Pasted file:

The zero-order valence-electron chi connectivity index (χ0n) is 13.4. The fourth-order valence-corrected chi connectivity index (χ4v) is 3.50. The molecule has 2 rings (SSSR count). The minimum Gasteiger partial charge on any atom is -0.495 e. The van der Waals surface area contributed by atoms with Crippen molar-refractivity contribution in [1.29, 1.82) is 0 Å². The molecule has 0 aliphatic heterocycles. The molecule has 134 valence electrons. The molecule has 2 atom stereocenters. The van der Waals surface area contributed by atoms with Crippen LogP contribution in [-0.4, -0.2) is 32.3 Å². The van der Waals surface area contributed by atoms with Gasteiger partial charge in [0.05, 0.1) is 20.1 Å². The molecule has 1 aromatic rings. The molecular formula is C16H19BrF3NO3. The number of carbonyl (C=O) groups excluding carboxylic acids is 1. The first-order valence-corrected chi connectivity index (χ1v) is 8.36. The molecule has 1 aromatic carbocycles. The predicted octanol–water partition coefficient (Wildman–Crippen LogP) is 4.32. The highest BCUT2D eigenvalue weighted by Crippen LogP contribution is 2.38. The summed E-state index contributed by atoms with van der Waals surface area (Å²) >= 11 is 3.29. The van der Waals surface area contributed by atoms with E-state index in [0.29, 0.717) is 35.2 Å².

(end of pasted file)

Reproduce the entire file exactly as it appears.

The zero-order valence-electron chi connectivity index (χ0n) is 13.4. The fourth-order valence-corrected chi connectivity index (χ4v) is 3.50. The molecule has 2 rings (SSSR count). The minimum Gasteiger partial charge on any atom is -0.495 e. The van der Waals surface area contributed by atoms with Crippen molar-refractivity contribution in [1.29, 1.82) is 0 Å². The molecule has 0 aliphatic heterocycles. The molecule has 134 valence electrons. The molecule has 2 atom stereocenters. The van der Waals surface area contributed by atoms with Crippen LogP contribution in [-0.4, -0.2) is 32.3 Å². The van der Waals surface area contributed by atoms with Gasteiger partial charge in [0.05, 0.1) is 20.1 Å². The molecule has 1 aromatic rings. The molecular formula is C16H19BrF3NO3. The number of carbonyl (C=O) groups excluding carboxylic acids is 1. The first-order valence-corrected chi connectivity index (χ1v) is 8.36. The molecule has 1 aromatic carbocycles. The predicted octanol–water partition coefficient (Wildman–Crippen LogP) is 4.32. The highest BCUT2D eigenvalue weighted by Crippen LogP contribution is 2.38. The summed E-state index contributed by atoms with van der Waals surface area (Å²) >= 11 is 3.29. The van der Waals surface area contributed by atoms with E-state index in [0.29, 0.717) is 35.2 Å².